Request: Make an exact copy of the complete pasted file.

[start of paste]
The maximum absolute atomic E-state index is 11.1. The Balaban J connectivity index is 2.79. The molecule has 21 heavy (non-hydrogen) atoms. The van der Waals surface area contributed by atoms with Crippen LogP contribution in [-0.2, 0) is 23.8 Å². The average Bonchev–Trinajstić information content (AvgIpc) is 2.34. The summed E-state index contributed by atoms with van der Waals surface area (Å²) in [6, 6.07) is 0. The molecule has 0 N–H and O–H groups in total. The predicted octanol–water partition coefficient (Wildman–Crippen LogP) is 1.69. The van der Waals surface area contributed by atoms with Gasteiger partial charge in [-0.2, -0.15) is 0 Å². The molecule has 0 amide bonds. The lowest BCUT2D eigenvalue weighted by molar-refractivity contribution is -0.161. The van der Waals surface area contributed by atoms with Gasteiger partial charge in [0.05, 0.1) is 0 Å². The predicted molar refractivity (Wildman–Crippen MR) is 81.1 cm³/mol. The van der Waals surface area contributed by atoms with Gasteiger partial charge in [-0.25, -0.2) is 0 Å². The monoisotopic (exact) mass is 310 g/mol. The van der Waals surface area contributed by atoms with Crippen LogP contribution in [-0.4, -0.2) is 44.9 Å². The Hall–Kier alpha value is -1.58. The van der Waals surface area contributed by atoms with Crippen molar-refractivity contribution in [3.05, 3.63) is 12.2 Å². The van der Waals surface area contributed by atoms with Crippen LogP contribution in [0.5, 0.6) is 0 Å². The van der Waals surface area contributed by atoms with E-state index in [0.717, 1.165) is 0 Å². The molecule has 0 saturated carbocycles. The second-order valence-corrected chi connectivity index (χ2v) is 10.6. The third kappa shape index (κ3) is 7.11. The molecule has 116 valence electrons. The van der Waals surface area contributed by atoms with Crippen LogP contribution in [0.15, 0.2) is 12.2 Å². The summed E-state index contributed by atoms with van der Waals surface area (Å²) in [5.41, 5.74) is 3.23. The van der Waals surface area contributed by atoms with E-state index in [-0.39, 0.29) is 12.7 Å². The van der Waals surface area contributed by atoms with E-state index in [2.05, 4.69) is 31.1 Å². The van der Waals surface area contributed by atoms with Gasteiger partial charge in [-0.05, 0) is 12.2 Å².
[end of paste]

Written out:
The maximum absolute atomic E-state index is 11.1. The Balaban J connectivity index is 2.79. The molecule has 21 heavy (non-hydrogen) atoms. The van der Waals surface area contributed by atoms with Crippen LogP contribution in [-0.2, 0) is 23.8 Å². The average Bonchev–Trinajstić information content (AvgIpc) is 2.34. The summed E-state index contributed by atoms with van der Waals surface area (Å²) in [6, 6.07) is 0. The molecule has 0 N–H and O–H groups in total. The predicted octanol–water partition coefficient (Wildman–Crippen LogP) is 1.69. The van der Waals surface area contributed by atoms with Gasteiger partial charge in [-0.2, -0.15) is 0 Å². The molecule has 0 amide bonds. The lowest BCUT2D eigenvalue weighted by molar-refractivity contribution is -0.161. The van der Waals surface area contributed by atoms with Gasteiger partial charge in [0.05, 0.1) is 0 Å². The predicted molar refractivity (Wildman–Crippen MR) is 81.1 cm³/mol. The van der Waals surface area contributed by atoms with Gasteiger partial charge in [-0.25, -0.2) is 0 Å². The monoisotopic (exact) mass is 310 g/mol. The van der Waals surface area contributed by atoms with Crippen LogP contribution in [-0.4, -0.2) is 44.9 Å². The Hall–Kier alpha value is -1.58. The van der Waals surface area contributed by atoms with Crippen molar-refractivity contribution in [3.05, 3.63) is 12.2 Å². The van der Waals surface area contributed by atoms with Crippen LogP contribution in [0.5, 0.6) is 0 Å². The van der Waals surface area contributed by atoms with E-state index in [0.717, 1.165) is 0 Å². The molecule has 0 saturated carbocycles. The second-order valence-corrected chi connectivity index (χ2v) is 10.6. The third kappa shape index (κ3) is 7.11. The molecule has 116 valence electrons. The van der Waals surface area contributed by atoms with Crippen LogP contribution in [0.15, 0.2) is 12.2 Å². The summed E-state index contributed by atoms with van der Waals surface area (Å²) in [5.41, 5.74) is 3.23. The van der Waals surface area contributed by atoms with E-state index in [-0.39, 0.29) is 12.7 Å². The van der Waals surface area contributed by atoms with E-state index in [2.05, 4.69) is 31.1 Å². The van der Waals surface area contributed by atoms with Gasteiger partial charge in [-0.05, 0) is 12.2 Å².